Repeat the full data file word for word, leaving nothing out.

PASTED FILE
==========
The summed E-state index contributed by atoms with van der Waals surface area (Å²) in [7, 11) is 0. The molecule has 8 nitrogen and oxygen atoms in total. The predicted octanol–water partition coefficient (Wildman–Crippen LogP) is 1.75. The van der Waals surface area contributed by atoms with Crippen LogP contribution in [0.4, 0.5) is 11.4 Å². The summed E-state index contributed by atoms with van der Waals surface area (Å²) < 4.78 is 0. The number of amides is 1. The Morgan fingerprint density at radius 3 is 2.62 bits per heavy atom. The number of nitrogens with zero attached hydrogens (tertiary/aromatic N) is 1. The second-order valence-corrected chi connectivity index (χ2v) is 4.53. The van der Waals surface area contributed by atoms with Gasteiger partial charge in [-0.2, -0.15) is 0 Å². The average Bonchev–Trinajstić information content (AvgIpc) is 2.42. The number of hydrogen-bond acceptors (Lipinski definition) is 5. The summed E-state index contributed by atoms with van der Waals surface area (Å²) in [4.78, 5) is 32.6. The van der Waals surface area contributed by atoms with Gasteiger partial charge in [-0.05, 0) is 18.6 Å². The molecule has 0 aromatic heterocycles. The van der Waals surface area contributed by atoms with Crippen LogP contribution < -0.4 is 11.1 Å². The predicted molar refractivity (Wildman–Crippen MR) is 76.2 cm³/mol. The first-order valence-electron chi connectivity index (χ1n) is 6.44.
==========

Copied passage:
The summed E-state index contributed by atoms with van der Waals surface area (Å²) in [7, 11) is 0. The molecule has 8 nitrogen and oxygen atoms in total. The predicted octanol–water partition coefficient (Wildman–Crippen LogP) is 1.75. The van der Waals surface area contributed by atoms with Crippen LogP contribution in [0.4, 0.5) is 11.4 Å². The summed E-state index contributed by atoms with van der Waals surface area (Å²) < 4.78 is 0. The number of amides is 1. The Morgan fingerprint density at radius 3 is 2.62 bits per heavy atom. The number of nitrogens with zero attached hydrogens (tertiary/aromatic N) is 1. The second-order valence-corrected chi connectivity index (χ2v) is 4.53. The van der Waals surface area contributed by atoms with Gasteiger partial charge in [-0.2, -0.15) is 0 Å². The average Bonchev–Trinajstić information content (AvgIpc) is 2.42. The number of hydrogen-bond acceptors (Lipinski definition) is 5. The summed E-state index contributed by atoms with van der Waals surface area (Å²) in [4.78, 5) is 32.6. The van der Waals surface area contributed by atoms with Gasteiger partial charge in [-0.05, 0) is 18.6 Å². The molecule has 0 aromatic heterocycles. The van der Waals surface area contributed by atoms with Crippen LogP contribution < -0.4 is 11.1 Å². The predicted molar refractivity (Wildman–Crippen MR) is 76.2 cm³/mol. The first-order valence-electron chi connectivity index (χ1n) is 6.44.